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Hate Crime Case Ends With Guilty Verdict For Man Who Set Victoria Mosque Fire

A man accused of torching a South Texas mosque last year has been convicted of federal arson and explosives charges and of a hate crime charge.


The structure of a mosque is seen one day after a fire at the Victoria Islamic Center inn Victoria, Texas.

A federal jury in southeast Texas found a man guilty of a hate crime after the burning of a mosque last year, the Justice Department announced Monday.

After about three hours of deliberation, a jury found 26-year-old Marq Vincent Perez guilty of all counts in the Jan. 28, 2017, blaze at an Islamic center in Victoria, Texas. Perez faces up to 20 years in federal prison for destroying a religious place of worship, a hate crime. He also faces a consecutive and mandatory minimum prison sentence of 10 years for use of fire to commit a felony, DOJ said.

"All people are entitled to live free from violence and fear, regardless of their religion or place of worship," said Acting Assistant Attorney General John Gore of the DOJ's Civil Rights Division. "Perez's actions were criminal, unlawful, and dangerous. This Justice Department is committed to holding hate crimes perpetrators accountable under the law," he added.

The mosque fire occurred hours after President Donald Trump's travel ban against several Muslim-majority countries took place. A member of the mosque took photos of the blaze and posted them to the center's official Facebook page, writing, "We will rebuild, with LOVE!"

The center was able to get more than $1 million in donations on a GoFundMe page for rebuilding the center, but Shahid Hashmi, one of the co-founders of the Islamic Center, told Buzzfeed News months later after the fire, "Having witnessed something like that, which we couldn't even imagine? That it could happen right here? I think that sadness, that sorrow, will stay with us forever."

After the verdict was handed down, Abe Ajrami, a board member for the mosque, told the Victoria Advocate about the long-lasting effect of the fire on the mosque community.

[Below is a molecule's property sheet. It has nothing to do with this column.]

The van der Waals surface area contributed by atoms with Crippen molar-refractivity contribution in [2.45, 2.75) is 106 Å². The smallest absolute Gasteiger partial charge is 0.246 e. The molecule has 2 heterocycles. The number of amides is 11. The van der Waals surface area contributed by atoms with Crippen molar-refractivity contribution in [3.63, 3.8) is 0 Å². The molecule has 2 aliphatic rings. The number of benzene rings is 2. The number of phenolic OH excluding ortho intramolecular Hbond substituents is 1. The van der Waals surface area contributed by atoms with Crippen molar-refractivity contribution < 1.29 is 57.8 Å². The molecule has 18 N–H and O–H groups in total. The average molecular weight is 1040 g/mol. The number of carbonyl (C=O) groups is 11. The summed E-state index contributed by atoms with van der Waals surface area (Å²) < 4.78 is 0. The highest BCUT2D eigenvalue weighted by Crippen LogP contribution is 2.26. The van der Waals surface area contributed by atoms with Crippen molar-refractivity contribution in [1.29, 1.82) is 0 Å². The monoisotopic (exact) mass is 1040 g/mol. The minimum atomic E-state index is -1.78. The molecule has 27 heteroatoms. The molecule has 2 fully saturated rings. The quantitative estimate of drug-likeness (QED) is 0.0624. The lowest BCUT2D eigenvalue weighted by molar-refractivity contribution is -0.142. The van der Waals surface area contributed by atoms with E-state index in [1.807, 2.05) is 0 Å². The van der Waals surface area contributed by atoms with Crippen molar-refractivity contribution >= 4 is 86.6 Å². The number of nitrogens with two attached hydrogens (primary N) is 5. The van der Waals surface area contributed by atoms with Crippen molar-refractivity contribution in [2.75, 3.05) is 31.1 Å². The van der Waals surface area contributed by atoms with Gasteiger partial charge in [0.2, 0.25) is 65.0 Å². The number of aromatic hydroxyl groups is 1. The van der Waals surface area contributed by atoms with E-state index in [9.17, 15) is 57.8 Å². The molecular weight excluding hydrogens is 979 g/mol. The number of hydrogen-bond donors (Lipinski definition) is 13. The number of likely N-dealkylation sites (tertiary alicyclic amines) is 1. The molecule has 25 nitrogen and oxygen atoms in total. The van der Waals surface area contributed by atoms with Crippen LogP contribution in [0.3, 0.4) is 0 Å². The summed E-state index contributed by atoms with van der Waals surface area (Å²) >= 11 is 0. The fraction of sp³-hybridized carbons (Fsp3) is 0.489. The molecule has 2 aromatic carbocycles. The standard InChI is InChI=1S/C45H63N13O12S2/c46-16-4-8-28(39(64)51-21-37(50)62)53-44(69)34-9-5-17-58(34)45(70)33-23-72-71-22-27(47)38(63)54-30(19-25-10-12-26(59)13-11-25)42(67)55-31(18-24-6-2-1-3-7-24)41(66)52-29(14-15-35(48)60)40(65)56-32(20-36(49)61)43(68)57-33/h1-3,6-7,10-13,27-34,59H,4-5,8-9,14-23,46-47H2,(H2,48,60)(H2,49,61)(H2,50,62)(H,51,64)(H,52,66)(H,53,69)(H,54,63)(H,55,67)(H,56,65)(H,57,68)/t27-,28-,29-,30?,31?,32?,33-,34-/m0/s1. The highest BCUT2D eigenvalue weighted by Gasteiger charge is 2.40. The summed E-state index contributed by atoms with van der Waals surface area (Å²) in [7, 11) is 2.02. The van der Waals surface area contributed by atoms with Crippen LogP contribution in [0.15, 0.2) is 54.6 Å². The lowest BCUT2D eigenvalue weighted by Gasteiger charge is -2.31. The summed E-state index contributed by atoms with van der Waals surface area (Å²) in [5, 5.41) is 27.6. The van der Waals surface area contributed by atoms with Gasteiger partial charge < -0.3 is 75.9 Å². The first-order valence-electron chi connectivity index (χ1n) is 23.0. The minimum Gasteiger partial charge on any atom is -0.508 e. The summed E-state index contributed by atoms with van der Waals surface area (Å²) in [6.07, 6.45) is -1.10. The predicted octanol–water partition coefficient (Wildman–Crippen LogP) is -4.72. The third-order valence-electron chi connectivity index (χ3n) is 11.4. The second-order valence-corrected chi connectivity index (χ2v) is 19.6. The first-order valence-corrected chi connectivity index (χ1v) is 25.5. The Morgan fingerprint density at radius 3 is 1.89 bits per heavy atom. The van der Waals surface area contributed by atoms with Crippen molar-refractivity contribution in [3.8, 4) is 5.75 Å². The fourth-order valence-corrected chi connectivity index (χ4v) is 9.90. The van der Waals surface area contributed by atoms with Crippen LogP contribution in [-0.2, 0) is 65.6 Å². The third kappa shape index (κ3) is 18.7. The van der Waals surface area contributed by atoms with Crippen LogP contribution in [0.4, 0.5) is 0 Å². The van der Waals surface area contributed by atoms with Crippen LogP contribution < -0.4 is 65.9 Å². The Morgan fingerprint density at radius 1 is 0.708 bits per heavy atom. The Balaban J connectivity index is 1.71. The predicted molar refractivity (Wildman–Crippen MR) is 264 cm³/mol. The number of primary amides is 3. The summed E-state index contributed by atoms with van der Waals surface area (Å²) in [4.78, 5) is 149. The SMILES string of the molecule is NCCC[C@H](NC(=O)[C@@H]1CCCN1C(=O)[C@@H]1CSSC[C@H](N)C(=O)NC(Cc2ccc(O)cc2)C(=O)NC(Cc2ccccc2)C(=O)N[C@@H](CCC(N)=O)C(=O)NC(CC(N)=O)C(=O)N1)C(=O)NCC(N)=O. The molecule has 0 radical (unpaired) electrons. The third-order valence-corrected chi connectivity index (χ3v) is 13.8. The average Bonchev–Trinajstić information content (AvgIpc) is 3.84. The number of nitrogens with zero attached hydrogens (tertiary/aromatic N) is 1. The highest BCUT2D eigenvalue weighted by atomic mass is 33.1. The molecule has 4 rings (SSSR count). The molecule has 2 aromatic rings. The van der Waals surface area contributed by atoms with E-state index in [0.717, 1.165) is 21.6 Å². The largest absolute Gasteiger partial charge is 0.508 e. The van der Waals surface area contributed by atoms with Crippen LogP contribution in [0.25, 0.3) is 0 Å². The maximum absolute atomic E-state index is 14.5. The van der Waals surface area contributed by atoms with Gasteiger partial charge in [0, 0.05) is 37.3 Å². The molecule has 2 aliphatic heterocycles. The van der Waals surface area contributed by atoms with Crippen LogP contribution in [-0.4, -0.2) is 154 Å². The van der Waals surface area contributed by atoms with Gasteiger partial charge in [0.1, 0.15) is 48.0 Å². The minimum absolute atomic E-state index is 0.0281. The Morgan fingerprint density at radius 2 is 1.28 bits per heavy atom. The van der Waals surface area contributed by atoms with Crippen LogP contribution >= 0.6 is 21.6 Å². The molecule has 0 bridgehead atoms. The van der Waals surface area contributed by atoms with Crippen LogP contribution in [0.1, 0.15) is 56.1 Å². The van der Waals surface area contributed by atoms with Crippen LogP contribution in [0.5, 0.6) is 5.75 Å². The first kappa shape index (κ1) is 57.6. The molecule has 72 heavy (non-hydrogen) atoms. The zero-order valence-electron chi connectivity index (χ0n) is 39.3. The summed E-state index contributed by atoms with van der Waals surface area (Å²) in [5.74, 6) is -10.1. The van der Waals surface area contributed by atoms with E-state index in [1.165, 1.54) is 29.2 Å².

"You can't get over these things," he told the newspaper. "I can tell you that, on Fridays, especially when the kids are around, I personally pray with my ears open hoping not to hear the click of a weapon. I often listen to the ceremony with my back against the wall, watching the front door."

He added: "Hopefully, we'll manage. We'll move on. We'll finish building our mosque and we thank anybody for the support they've given us."

DOJ also said Perez was also found guilty of possessing an unregistered destructive device for an incident — specified as an "attempted car bombing" — that occurred about two weeks before the fire. Perez faces up to 10 years for that count.

The agency said, taken together, all the guilty counts amount to 40 years in prison and a possible fine up to $250,000. A sentencing hearing is scheduled for October 2.

According to the DOJ, nine witnesses took the stand and revealed the following information to the jury from the investigation:

  • One of the government's witnesses described how Perez used a derogatory term to refer to Muslims.
  • An FBI agent pointed to Perez's own comments on his Facebook page, which were used by prosecutors to frame the defendant's motivations.
  • Court testimony showed that Perez had planned the fire by doing a "recon" of the mosque days before the incident.
  • A witness, identified as a 17-year-old accomplice, said Perez was "jumping up and down like a little kid" as the sight of the mosque aflame.
  • Investigators found items at Perez's home that belonged to the mosque and an improvised bomb similar to the one used in an "attempted car-bombing" about two weeks before the fire.

In his closing argument, Perez's attorney Mark Di Carlo said prosecutors put forward a "well-oiled, cherry-picked case," the Advocate reported.

Authorities ruled the fire an act of arson more than a week after the fire happened.

During the five-day trial, prosecutors pointed to several of Perez's online comments, obtained by a search warrant, including interactions with the Three Percenters, a right-wing militia group.

"If recon is run and weapons are found (at the Victoria Islamic Center) then it's going to be bad. I have plans to be ready," one private message read to a known Three Percenter member, the Advocate reported.

The mosque is expected to reopen in the coming weeks.

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